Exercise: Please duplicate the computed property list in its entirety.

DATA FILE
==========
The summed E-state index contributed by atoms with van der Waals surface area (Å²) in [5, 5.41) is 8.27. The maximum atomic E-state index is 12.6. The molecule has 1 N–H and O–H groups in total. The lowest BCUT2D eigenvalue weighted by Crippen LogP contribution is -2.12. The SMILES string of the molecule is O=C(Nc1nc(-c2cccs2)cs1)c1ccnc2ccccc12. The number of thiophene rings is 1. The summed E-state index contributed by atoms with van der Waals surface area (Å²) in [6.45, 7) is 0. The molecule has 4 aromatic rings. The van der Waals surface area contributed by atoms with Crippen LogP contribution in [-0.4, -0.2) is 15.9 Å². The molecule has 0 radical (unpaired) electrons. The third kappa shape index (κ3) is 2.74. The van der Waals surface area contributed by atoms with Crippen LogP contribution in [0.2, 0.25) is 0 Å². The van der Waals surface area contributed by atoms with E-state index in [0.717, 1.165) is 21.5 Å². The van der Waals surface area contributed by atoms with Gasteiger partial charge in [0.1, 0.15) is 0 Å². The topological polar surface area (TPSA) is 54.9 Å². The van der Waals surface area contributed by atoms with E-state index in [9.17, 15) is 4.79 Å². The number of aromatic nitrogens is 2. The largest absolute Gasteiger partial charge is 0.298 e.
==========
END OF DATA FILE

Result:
The summed E-state index contributed by atoms with van der Waals surface area (Å²) in [5, 5.41) is 8.27. The maximum atomic E-state index is 12.6. The molecule has 1 N–H and O–H groups in total. The lowest BCUT2D eigenvalue weighted by Crippen LogP contribution is -2.12. The SMILES string of the molecule is O=C(Nc1nc(-c2cccs2)cs1)c1ccnc2ccccc12. The number of thiophene rings is 1. The summed E-state index contributed by atoms with van der Waals surface area (Å²) in [6.45, 7) is 0. The molecule has 4 aromatic rings. The van der Waals surface area contributed by atoms with Crippen LogP contribution in [-0.4, -0.2) is 15.9 Å². The molecule has 0 radical (unpaired) electrons. The third kappa shape index (κ3) is 2.74. The van der Waals surface area contributed by atoms with Crippen LogP contribution in [0.2, 0.25) is 0 Å². The van der Waals surface area contributed by atoms with E-state index in [0.717, 1.165) is 21.5 Å². The van der Waals surface area contributed by atoms with Gasteiger partial charge in [0.1, 0.15) is 0 Å². The topological polar surface area (TPSA) is 54.9 Å². The van der Waals surface area contributed by atoms with E-state index in [9.17, 15) is 4.79 Å². The number of aromatic nitrogens is 2. The largest absolute Gasteiger partial charge is 0.298 e.